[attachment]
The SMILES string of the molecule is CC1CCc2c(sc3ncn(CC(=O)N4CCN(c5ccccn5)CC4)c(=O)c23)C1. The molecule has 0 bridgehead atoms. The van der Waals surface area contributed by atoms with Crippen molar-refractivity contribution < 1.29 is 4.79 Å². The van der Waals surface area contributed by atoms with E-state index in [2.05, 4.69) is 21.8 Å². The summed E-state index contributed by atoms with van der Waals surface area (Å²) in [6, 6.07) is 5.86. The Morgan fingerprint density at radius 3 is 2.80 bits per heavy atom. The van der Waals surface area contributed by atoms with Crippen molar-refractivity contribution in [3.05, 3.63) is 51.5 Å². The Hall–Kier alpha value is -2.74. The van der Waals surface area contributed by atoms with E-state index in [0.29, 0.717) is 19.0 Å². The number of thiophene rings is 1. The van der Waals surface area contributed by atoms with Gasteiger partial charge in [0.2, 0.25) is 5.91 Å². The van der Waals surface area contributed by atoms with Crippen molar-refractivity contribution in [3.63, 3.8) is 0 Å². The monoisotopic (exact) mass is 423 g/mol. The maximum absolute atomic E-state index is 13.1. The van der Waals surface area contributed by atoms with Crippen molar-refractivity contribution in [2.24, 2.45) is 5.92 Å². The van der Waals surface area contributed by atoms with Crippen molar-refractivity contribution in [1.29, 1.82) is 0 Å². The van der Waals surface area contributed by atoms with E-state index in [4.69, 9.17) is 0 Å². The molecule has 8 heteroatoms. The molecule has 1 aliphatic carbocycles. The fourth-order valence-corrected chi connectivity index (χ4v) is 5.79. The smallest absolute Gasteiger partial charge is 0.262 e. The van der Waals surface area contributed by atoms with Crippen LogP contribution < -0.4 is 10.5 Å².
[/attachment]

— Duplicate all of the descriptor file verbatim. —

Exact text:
The SMILES string of the molecule is CC1CCc2c(sc3ncn(CC(=O)N4CCN(c5ccccn5)CC4)c(=O)c23)C1. The molecule has 0 bridgehead atoms. The van der Waals surface area contributed by atoms with Crippen molar-refractivity contribution < 1.29 is 4.79 Å². The van der Waals surface area contributed by atoms with E-state index in [2.05, 4.69) is 21.8 Å². The summed E-state index contributed by atoms with van der Waals surface area (Å²) in [6, 6.07) is 5.86. The Morgan fingerprint density at radius 3 is 2.80 bits per heavy atom. The van der Waals surface area contributed by atoms with Crippen molar-refractivity contribution in [3.05, 3.63) is 51.5 Å². The Hall–Kier alpha value is -2.74. The van der Waals surface area contributed by atoms with E-state index in [0.29, 0.717) is 19.0 Å². The number of thiophene rings is 1. The van der Waals surface area contributed by atoms with Gasteiger partial charge in [0.2, 0.25) is 5.91 Å². The van der Waals surface area contributed by atoms with Crippen molar-refractivity contribution in [3.63, 3.8) is 0 Å². The monoisotopic (exact) mass is 423 g/mol. The maximum absolute atomic E-state index is 13.1. The van der Waals surface area contributed by atoms with Crippen molar-refractivity contribution in [2.24, 2.45) is 5.92 Å². The van der Waals surface area contributed by atoms with Crippen molar-refractivity contribution in [1.29, 1.82) is 0 Å². The van der Waals surface area contributed by atoms with E-state index in [4.69, 9.17) is 0 Å². The molecule has 8 heteroatoms. The molecule has 1 aliphatic carbocycles. The fourth-order valence-corrected chi connectivity index (χ4v) is 5.79. The smallest absolute Gasteiger partial charge is 0.262 e. The van der Waals surface area contributed by atoms with Crippen LogP contribution < -0.4 is 10.5 Å².